Light Field Photography with Lytro


I’ve always been interested in photography. When I was young I used to read books full of theory about ASA film speeds, f-stops and depth of field calculations. One book said that there was no chance that a camera would ever be able to focus itself. I really wish I’d kept that one.

Anyhoo, I’ve just found out about Lytro. This is a new way of taking pictures they are calling “Light Field Photography”. Rather than using a lens to capture a single, hopefully well focused, image on a sensor, what Lytro are doing is capturing the entire “Light Field” from a scene. The blurb (and this highly detailed thesis) say that the camera captures not just the light, but the direction it is coming from. This means that by using cunning computation they can then built up an image which is focused after it has been taken. The photographer can make decisions about which parts of the picture they want to have sharp after the shot has been taken. They have some astonishing demos on their web site where you can click on different parts of the picture to focus at that point.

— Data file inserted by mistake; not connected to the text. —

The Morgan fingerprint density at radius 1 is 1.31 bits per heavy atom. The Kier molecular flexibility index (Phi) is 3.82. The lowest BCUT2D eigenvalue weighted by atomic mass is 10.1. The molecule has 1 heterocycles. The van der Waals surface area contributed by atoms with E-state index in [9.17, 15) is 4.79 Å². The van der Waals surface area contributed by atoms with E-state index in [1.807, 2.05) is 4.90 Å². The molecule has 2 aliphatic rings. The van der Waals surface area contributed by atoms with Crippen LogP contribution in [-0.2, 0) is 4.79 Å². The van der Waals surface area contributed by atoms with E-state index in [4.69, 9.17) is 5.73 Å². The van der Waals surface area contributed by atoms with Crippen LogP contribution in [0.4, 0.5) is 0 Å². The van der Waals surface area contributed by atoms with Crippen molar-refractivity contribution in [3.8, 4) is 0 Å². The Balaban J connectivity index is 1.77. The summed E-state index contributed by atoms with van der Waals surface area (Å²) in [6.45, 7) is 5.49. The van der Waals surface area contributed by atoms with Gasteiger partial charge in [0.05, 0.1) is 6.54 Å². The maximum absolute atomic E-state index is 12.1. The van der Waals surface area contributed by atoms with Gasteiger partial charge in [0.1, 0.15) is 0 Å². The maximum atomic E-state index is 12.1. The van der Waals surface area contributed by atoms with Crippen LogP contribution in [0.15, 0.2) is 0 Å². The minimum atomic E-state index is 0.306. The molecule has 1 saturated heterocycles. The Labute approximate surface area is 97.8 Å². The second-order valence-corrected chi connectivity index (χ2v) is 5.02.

I’ve had a read of the thesis and I think what they are doing is putting a bunch of tiny “micro-lenses” in front of the sensor so that different parts of the sensor are focused at different distances. This means that you lose resolution (since the same spot in the image is being focused at different points) but by selecting the output from particular sensors you can build an image focused at any point, or indeed build up an picture that is sharp at all points. This requires a fairly ferocious amount of processing power, but does give you a lot of flexibility after the picture is taken.

I’m not completely convinced by their pitch. Modern cameras with small sensors have a large depth of field (most of the image tends to be in focus anyway) and they also have very efficient auto-focusing software. However,  I’ve clicked the box that says “Let me know when the cameras are for sale” and we will just have to see how it all turns out.